The Three Myths About Mount Sinai (Giving of Law to Israel)
The Torah, commonly known as the Bible, is a compilation of ancient literature, many different writings from different parts of Judah/Israel and of different time periods. Modern Era “religious” tradition teaches that the entire Torah was given at the mountain of Sinai, during the visit between the Jewish national god and Moshe/Israel in the wilderness. But, closer to the reality, this myth of divine visitation at Sinai was brought to Judah and Israel by the Levi tribe (the Jewish priests, think Moses and Aaron for reference) during their assimilation into the polytheistic Jewish/Hebrew world that was already established in these lands. Prior to the introduction of this myth of Sinai by the priests, the ancient tradition of how Judah/Israel came to be was that the Jewish national god had found the Israelites wandering in the desert, and there is no mention of a Sinai event in these much older pieces of writing which are preserved in the “canonized” Bible. With the myth of God and Israel at Sinai, there are three versions of this myth (there are at least two to three versions with near all the other myths, as well), which have been redacted together into one complicated and long single mythic narrative (around 500 BCE), during the henotheistic era of Jewish Israel (temple theocratic times). Eventually, with the rise of monotheistic religious theology, through the preservation of Judaism in modern form by the Rabbis (300 BCE to present CE), the myth of Sinai has become the central focus of Israeli religious purpose and has led to the beliefs in Torah Min Hashamayim (the Bible is from Heaven) and Torah miSinai (the entire Bible was given at the mountain of Sinai).
Interestingly enough, no where in Torah is there an encouragement or assertion that one is to “believe” in Torah. The closest word given in the Hebrew Bible is “emunah”, which simply means to have “trust” or have “conviction”. The Bible itself is not to be taken literally, as if it were some form of historical record. Rather, it is to be learned from – ha’Torah, means “the teaching” – for it is a compilation that expresses upon historical occurred events in a fictive and imaginative mythic way for the purpose of imparting an ideology or a lesson of some sort. In the case of the mythic accounts of Sinai, the purpose for establishing this myth as central to theocratic Israel, in temple times, is to create a common narrative by which all Israelis can adopt and define themselves by. In other words, it is an established national history, which all citizens of Israel are expected to treat as if it were Israeli history – regardless whether their ancestors were a part of this small tribe’s visit to Sinai or not. It’s much like here in modern America, wherein all citizens are expected to identify with the mythic history of how America came to be. You know, very nice Europeans fleeing religious persecution who settled peacefully in America, and had good relations with the Native Americans (who had already been established in the land for 15,000 years). Anyone educated in United States history knows that it wasn’t so pleasant or so simple with the real history of America’s founding.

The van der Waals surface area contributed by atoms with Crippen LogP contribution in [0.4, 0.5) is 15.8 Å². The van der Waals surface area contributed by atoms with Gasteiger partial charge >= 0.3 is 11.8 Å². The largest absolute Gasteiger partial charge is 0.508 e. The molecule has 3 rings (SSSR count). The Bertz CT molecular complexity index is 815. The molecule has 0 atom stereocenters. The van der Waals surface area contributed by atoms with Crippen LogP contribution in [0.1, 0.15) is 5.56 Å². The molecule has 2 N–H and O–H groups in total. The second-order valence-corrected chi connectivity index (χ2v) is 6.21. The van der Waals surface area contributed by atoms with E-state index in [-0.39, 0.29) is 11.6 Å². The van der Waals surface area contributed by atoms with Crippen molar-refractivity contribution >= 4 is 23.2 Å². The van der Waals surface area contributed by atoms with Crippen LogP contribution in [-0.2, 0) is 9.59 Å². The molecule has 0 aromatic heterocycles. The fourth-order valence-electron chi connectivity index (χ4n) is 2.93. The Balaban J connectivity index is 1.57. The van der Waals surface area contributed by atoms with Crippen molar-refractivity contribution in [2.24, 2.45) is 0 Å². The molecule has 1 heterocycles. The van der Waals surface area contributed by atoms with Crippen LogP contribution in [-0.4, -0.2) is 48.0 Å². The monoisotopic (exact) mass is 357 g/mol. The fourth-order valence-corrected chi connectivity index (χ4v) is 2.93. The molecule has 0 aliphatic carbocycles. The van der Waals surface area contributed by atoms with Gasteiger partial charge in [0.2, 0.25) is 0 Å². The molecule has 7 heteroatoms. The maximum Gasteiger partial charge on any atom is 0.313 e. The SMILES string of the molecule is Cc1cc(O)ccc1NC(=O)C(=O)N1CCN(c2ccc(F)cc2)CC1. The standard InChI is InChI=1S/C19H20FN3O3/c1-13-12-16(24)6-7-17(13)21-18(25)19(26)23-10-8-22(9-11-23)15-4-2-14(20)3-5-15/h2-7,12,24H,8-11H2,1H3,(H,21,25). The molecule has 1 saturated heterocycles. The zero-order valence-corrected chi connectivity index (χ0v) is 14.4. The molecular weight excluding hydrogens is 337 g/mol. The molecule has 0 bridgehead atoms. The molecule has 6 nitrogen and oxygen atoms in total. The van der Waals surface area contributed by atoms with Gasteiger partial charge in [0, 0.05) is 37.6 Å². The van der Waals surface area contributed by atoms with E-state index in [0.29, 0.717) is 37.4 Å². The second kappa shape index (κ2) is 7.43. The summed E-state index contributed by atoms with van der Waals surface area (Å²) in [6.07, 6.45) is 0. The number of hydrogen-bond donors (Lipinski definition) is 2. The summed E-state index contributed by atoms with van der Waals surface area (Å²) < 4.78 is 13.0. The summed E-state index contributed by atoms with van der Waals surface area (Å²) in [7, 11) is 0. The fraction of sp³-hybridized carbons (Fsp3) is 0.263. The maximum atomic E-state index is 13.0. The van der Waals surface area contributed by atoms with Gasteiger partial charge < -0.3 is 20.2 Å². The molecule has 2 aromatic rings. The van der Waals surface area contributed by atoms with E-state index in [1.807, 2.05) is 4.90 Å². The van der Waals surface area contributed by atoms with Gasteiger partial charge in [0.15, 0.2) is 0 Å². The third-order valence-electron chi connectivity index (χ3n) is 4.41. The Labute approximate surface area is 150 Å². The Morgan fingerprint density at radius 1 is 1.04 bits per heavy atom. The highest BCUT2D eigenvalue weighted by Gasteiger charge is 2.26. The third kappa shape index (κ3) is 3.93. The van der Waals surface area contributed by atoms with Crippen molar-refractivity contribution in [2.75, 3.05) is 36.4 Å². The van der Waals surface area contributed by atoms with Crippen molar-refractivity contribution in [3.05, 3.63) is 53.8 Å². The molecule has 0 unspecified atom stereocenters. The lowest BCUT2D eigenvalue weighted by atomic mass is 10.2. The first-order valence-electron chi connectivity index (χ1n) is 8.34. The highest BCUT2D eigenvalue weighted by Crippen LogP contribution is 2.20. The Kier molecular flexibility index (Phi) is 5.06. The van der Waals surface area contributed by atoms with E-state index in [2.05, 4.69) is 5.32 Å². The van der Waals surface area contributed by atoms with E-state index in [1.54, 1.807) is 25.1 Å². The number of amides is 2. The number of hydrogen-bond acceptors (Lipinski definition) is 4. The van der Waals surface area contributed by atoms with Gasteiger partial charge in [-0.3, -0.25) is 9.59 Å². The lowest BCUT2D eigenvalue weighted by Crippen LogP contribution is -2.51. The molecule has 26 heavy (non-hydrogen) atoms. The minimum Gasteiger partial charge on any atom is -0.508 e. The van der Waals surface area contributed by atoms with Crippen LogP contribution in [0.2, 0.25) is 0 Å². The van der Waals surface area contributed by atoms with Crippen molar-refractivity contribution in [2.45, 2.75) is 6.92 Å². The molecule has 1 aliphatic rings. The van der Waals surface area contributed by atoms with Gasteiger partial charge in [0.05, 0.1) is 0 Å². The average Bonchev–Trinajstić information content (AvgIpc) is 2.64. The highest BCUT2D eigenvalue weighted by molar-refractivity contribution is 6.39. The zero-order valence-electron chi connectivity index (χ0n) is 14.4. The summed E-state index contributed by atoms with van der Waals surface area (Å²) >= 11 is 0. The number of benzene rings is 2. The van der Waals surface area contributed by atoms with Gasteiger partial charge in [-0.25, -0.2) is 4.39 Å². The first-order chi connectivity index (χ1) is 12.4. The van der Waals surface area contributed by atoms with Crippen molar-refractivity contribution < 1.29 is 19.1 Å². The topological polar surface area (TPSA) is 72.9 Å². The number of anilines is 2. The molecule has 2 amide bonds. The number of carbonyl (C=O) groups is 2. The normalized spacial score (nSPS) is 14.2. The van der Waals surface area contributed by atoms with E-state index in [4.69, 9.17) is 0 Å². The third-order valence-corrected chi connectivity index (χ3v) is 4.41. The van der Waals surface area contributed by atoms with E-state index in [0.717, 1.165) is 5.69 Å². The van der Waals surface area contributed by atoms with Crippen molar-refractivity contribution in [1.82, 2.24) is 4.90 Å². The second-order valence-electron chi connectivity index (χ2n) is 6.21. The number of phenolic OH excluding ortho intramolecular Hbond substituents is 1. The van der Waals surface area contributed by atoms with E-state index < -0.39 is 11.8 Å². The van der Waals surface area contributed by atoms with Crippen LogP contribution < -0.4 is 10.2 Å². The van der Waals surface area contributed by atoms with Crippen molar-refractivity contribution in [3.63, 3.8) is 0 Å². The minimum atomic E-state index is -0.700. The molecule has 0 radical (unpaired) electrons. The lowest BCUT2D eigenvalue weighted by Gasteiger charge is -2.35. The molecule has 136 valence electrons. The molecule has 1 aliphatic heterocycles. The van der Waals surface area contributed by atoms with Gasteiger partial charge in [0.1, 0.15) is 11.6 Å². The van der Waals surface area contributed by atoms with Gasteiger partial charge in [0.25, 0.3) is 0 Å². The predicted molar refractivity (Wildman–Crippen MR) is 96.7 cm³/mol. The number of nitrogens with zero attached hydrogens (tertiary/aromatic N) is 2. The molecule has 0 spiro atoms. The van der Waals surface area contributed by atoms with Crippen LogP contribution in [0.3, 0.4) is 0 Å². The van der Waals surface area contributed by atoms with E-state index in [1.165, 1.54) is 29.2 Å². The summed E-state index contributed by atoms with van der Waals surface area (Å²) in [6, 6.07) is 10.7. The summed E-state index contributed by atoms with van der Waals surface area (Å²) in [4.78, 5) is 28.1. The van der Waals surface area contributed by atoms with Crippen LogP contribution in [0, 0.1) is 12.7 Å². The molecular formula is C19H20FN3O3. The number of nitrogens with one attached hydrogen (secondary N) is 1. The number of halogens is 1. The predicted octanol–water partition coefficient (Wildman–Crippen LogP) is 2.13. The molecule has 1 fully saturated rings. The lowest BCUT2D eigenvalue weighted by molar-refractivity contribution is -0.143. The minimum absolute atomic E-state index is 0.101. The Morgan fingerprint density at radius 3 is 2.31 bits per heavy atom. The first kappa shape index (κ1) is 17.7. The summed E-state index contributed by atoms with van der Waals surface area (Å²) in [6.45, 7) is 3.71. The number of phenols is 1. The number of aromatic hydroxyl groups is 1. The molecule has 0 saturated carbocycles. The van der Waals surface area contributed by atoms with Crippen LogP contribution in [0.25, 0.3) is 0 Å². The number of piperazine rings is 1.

Now, to return to focus on our exploration of the myth of Sinai, below are the three different versions of this myth found in the Bible. … For historical framework when reading ancient Jewish literature, the ancient Judeans/Israelis lived side-by-side with the Canaanite and Egyptian nations, … and other nations. In other words, conquests are a bit exaggerated in these myths, as evidenced by archaeological studies (all cultures/nations of the BCE period exaggerated their national myths, especially regarding the effectiveness of their conquests). Never the less, ….
Yahweh As Israel’s Tribal Lord – the Judean myth (written around 1000-900 BCE)
(Note, in ancient Judean tradition, Yahweh is portrayed as a storm god that has physical form. Also, right from the start, much of what was ritualistic behavior and much of what was the ancient perceptions of “God” in ancient times may prove disconcerting to modern sensitivities. Keep in mind that this is a mythic narrative and, as such, the writers were not concerned with our future ethical sensitivities and perceptions.)
Yahweh said to Moses, “Go to the people, and sanctify them today and tomorrow, and let them wash their garments, and be ready for the third day; for on the third day Yahweh will come down in the sight of all the people on Mount Sinai. You shall set bounds to the people all around, saying, ‘Be careful that you don’t go up onto the mountain, or touch its border. Whoever touches the mountain shall be surely put to death. No hand shall touch him, but he shall surely be stoned or shot through; whether it is animal or man, he shall not live.’ When the trumpet sounds long, they shall come up to the mountain.”
Moses went down from the mountain to the people, and sanctified the people; and they washed their clothes. He said to the people, “Be ready by the third day. Don’t have sexual relations with a woman.” On the third day, when it was morning, all of Mount Sinai smoked, because Yahweh descended on it in fire; and its smoke ascended like the smoke of a furnace, and the whole mountain quaked greatly. Yahweh came down on Mount Sinai, to the top of the mountain. Yahweh called Moses to the top of the mountain, and Moses went up.
Yahweh said to Moses, “Go down, warn the people, lest they break through to Yahweh to gaze, and many of them perish. Let the priests also, who come near to Yahweh, sanctify themselves, lest Yahweh break out on them.” Moses said to Yahweh, “The people can’t come up to Mount Sinai, for you warned us, saying, ‘Set bounds around the mountain, and sanctify it.’ ”